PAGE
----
I've been trying to understand the try_to_wake_up() function in the linux kernel somewhat better. Conceptually, I (think) that to wake up a process we must be adding it to the CPU runqueue, but I have trouble seeing where this is occurring.


    if (p == current) {
        /* I omitted some comments here*/

        success = 1;
        cpu = task_cpu(p);        //task_cpu(p) returns READ_ONCE(p->cpu);
        trace_sched_waking(p);    //This is just a logging call
        p->state = TASK_RUNNING; 
        trace_sched_wakeup(p);    //Another logging call
        goto out;

So task_cpu() doesn't seem to be modifying the CPU runqueue at all, so I decide to go look at the label out, which is calling ttwu_stat():

/*I omitted some intermediate code here*/
    if (success)
        ttwu_stat(p, cpu, wake_flags);

    return success;

But then when I go look at ttwu_stat(), it just seems to be a bunch of calls to this __schedstat_inc macro that just increments its input argument.

So... where are we actually adding the task_struct* p to the CPU run queue?

Any thoughts appreciated.


  • Is p == current a special case? What does that function do if that condition isn't true? Mar 8, 2021 at 1:59

1 Answer 1


The code block you’ve quoted is a special case, as explained in the elided comments:

         * We're waking current, this means 'p->on_rq' and 'task_cpu(p)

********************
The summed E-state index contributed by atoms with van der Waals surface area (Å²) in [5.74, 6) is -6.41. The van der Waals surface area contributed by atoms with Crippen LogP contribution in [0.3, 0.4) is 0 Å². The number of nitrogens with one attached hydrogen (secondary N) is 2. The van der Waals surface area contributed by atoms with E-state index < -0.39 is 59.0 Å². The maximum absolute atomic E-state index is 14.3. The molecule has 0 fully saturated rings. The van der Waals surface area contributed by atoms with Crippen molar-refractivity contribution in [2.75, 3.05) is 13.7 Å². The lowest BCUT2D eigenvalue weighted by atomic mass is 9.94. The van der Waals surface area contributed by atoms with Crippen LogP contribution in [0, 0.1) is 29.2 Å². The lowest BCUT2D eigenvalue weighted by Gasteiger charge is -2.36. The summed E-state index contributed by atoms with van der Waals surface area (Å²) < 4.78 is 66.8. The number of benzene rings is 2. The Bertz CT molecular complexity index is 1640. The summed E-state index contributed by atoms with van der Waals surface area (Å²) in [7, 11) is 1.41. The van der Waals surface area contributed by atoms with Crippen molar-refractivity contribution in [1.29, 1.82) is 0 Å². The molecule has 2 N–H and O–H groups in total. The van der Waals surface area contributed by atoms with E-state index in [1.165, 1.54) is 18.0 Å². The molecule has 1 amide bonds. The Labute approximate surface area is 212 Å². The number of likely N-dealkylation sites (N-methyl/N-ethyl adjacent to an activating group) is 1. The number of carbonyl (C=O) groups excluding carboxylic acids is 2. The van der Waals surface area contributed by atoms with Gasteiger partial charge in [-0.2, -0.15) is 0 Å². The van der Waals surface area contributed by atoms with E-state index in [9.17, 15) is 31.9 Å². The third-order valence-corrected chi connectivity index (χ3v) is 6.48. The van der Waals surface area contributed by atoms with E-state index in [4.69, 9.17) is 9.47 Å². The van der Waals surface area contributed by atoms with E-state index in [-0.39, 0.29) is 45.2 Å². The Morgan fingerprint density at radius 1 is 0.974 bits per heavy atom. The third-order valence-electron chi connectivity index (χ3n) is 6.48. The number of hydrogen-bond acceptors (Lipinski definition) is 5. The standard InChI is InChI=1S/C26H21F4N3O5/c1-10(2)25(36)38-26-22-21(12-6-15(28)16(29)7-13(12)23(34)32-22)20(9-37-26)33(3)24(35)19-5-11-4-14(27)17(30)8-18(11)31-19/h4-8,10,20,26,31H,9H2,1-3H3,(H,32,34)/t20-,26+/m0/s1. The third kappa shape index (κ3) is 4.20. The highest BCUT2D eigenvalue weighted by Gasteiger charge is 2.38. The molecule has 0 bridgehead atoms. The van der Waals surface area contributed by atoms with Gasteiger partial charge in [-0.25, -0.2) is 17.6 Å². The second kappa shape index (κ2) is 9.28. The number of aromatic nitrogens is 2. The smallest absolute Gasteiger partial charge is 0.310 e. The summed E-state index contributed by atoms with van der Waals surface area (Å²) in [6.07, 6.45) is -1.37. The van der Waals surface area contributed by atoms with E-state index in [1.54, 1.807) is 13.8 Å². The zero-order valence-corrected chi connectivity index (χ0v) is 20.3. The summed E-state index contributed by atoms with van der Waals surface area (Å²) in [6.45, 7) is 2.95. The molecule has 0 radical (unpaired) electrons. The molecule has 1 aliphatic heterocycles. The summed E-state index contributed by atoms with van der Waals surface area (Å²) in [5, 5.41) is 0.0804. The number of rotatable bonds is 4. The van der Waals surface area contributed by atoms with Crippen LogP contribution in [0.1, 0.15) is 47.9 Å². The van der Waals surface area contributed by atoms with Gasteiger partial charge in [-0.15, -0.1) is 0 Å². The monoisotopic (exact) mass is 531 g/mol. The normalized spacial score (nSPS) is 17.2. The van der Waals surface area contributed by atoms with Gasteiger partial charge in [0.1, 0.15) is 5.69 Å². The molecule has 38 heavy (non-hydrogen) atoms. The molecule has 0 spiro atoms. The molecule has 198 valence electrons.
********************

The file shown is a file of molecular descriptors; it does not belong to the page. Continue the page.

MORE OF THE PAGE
* == smp_processor_id()'. Together this means we can special
         * case the whole 'p->on_rq && ttwu_remote()' case below
         * without taking any locks.

Since the task to awake is the current task, it’s already on a run queue (p->on_rq) so it doesn’t need to be added to one.

Adding a task to a run queue is dealt with further down:

    cpu = select_task_rq(p, p->wake_cpu, SD_BALANCE_WAKE, wake_flags);

This adds the task to a run queue and returns the CPU on which it is scheduled, so migration can be dealt with if necessary.

The #ifdef CONFIG_SMP condition merits some explanation: if SMP isn’t supported, then multiple tasks can’t run concurrently, and since we know we’re not waking the current task, the only scenario to deal with is I/O wait.

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